Pulse Counting FM Receiver with Tubes


In this page I describe my Pulse Counting FM Receiver. The very first thing I insist on is to say that I was inspired to run this project by the articles found at at cool386.tripod.com/pcrx/pcrx.html. I want to thank John, the owner of this site, for his, in my opinion, really very cool work and his still more cool contributions. In fact my pulse counter project originally is John's idea.


The second thing I want to say is that this is only a preliminary documentaion of the project. It shows just the schematic and some pictures of the finished receiver. I will later add some more documentation and the most important of all I will try to understand how this receiver really works and consequently to add some theory of operation part.


Well then, let's start!


The Schematic

As already said, the original schematic can be found among a lot of other very cool schematics on John's site. Here I post a schematic I draw using EAGLE (tm) in order to show how I implemented Johns design and in order to show all the technical documentation on this page.


Pulse Counting FM Receiver Schematic

Figure 1: Schematic of the Pulse Counting FM Receiver


I just want to add here some comments:

Short Functional Description

The first ECF80 tube is at the same time an RF-amplifier (triode part) and an oscillator / mixer (pentode part). The oscillator is producing a relatively pure sine wave between 80 and 110 Mc. It does not nicely or not a all swing below or above these frequencies. The incoming RF signal is mixed with the oscillators sine wave and produces a IF (of about 300 kc). This implicits an image problem, you will be able to hear a station twice very near together (station frequency - oscillator = 300 kc and oscillator - station frequence = 300 kc). This is not really a problem in case of wide spaced stations, but a severe problem in case of narowly spaced stations. I will try to fix this problem in a next version of the receiver (:-)). The output at the ECF80 looks like this:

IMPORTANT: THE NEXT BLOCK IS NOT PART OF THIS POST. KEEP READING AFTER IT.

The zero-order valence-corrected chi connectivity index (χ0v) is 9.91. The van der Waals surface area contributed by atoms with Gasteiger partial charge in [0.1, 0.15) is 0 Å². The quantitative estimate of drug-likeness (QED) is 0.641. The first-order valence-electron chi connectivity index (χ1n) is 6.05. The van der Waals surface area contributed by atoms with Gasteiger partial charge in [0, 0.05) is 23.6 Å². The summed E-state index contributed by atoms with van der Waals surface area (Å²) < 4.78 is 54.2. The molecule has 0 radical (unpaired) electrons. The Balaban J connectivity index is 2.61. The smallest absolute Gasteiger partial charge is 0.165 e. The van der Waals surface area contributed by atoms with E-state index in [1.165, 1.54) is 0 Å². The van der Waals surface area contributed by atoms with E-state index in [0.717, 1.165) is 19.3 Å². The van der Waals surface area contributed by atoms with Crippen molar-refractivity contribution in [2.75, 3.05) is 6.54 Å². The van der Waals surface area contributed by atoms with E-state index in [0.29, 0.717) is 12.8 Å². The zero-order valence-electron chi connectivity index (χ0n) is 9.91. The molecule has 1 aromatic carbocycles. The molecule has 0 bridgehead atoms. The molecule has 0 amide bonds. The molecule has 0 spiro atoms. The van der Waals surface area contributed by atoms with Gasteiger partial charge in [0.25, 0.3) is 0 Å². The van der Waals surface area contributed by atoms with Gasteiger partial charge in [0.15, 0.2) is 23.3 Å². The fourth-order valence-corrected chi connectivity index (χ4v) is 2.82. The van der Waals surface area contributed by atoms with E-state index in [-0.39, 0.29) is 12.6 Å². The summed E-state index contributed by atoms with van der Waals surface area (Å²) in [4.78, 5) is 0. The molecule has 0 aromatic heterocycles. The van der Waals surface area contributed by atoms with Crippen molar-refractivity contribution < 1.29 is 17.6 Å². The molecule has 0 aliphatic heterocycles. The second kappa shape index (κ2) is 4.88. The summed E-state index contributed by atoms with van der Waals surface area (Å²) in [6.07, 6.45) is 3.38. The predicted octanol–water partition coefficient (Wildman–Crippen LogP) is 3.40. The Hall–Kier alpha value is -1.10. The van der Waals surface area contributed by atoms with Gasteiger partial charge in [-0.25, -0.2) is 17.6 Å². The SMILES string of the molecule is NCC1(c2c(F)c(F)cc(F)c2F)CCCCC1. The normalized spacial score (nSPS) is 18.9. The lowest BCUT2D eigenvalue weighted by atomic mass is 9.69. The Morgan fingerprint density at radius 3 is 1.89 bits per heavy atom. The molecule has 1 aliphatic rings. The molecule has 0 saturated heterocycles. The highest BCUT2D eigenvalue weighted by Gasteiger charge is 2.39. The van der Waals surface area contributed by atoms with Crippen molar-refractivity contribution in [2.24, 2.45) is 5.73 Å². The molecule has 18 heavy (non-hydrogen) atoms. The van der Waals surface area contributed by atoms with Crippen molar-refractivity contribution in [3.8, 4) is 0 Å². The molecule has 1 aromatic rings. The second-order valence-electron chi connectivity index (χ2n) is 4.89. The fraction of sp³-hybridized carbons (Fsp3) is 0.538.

Ocillator Output Signal

Figure 2: Output of the oscillator at RF frequency

As shown by figure 2, the radio is tuned to a station at around 104 Mc. It can also be seen, that the sine wave is distorted a little bit at the faling edge, but not on the rising edge. This is quite typical when a station is tuned in. The sinewave looks totally undistorted when no station is tuned in. If the oscilloscopes time axis would be set to around 300 kc, then the mixing product could be seen, but this looks just like nothing, at least on this oscilloscope.

In any case, the FM modulation found at RF frequency can be found exactly the same way now at the mixing products frequency which is about 300 kc. Why 300 kc? Well, this is because of the fact that you need some 270 kc bandwidth in order to hear undistorted audio when listening to an FM station. Therefore, the subsequent IF stages are limited at at a band with of around 300 kc. All other frequencies are filtered out. The FM signal at 300 kc is the amplified until clipping by the the first and the second EF80 tube.This can be seen in the following pictures:


First IF Tube Output Signal

Figure 3: Output at the first IF tube


Second IF Tube Output Signal

Figure 4: Output at the second IF tube

It must be said that the AF signal at the input of the first IF amplifier tube is very week (some mV PP), at the input of the secoond one it is already quite bigger (some 100 mV PP) and finally at the input of the third EF80 tube, it is quite big (some 5 V PP). If you look closer, you can see that the output of the second EF80 is already clipped. This is quite normal and not at all a problem, because the information is in the frequency changes and not in the amplitude of the signal. If would even be better if the signal was a bit more clipped, somehow approaching the form of a square wave signal.